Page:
Sunday came around, and I chose to visit Asian Wings Cafe for lunch with a couple of friends. It is located in the middle of a rather nondescript strip mall just off the Beltway in New Carrolton. Across the street from it are sad-looking all-you-can-eat Chinese buffet joints. It is easy to pass by this cafe without noticing its presence at all, nor does a take-out cafe filled with only four tables brings about the sense of high expectation. With these thoughts running through my mind, I was not very sure what I was going to expect from this eatery.
The menu here is quite extensive, consisting of fried wings, ribs, noodle dishes, hot wok dishes, vegetarian plates, fries and coleslaw, and a good number of Thai dishes. With so much to choose from, I decided to narrow my choices to what the place touts itself for – Thai food, fried wings and ribs.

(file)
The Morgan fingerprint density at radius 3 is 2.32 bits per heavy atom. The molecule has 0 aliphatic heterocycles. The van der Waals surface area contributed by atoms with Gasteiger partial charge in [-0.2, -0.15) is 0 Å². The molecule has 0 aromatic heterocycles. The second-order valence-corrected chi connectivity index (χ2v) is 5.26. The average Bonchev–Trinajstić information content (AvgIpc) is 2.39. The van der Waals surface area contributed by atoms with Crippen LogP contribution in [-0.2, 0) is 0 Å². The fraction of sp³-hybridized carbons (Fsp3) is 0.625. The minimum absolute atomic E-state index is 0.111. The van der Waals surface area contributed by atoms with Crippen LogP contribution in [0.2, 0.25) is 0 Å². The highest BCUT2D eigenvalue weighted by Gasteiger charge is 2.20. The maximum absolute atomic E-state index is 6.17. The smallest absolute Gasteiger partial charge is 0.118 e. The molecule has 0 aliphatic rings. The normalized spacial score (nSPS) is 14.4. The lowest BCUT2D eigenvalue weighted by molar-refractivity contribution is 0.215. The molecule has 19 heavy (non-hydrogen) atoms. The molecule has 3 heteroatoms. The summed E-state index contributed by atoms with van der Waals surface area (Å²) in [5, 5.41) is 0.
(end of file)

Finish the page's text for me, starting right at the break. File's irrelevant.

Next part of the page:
After a brief discussion with the owner, a young Thai lady who hails from Bangkok, I placed my order upon her recommendations. I started with the Thai Spring Rolls appetizer. It arrived at the table piping hot along with some complementary Garlic Fries, which the owner claims are very popular here. The spring rolls are sheets of thin crispy dough (thank God, not the thick nasty eggroll skin) covering a tasty stuffing of carrots, cabbage, and bean threadnoodle. These nearly greaseless batonettes, served with its usual accompanying sweet sauce, were as good as those I have tasted in larger Thai restaurants. The garlic fries had the similar skilful treatment in the hot oil, and they were covered with specks of chopped garlic and parsley, which elevated them beyond their usual guise. A good start indeed.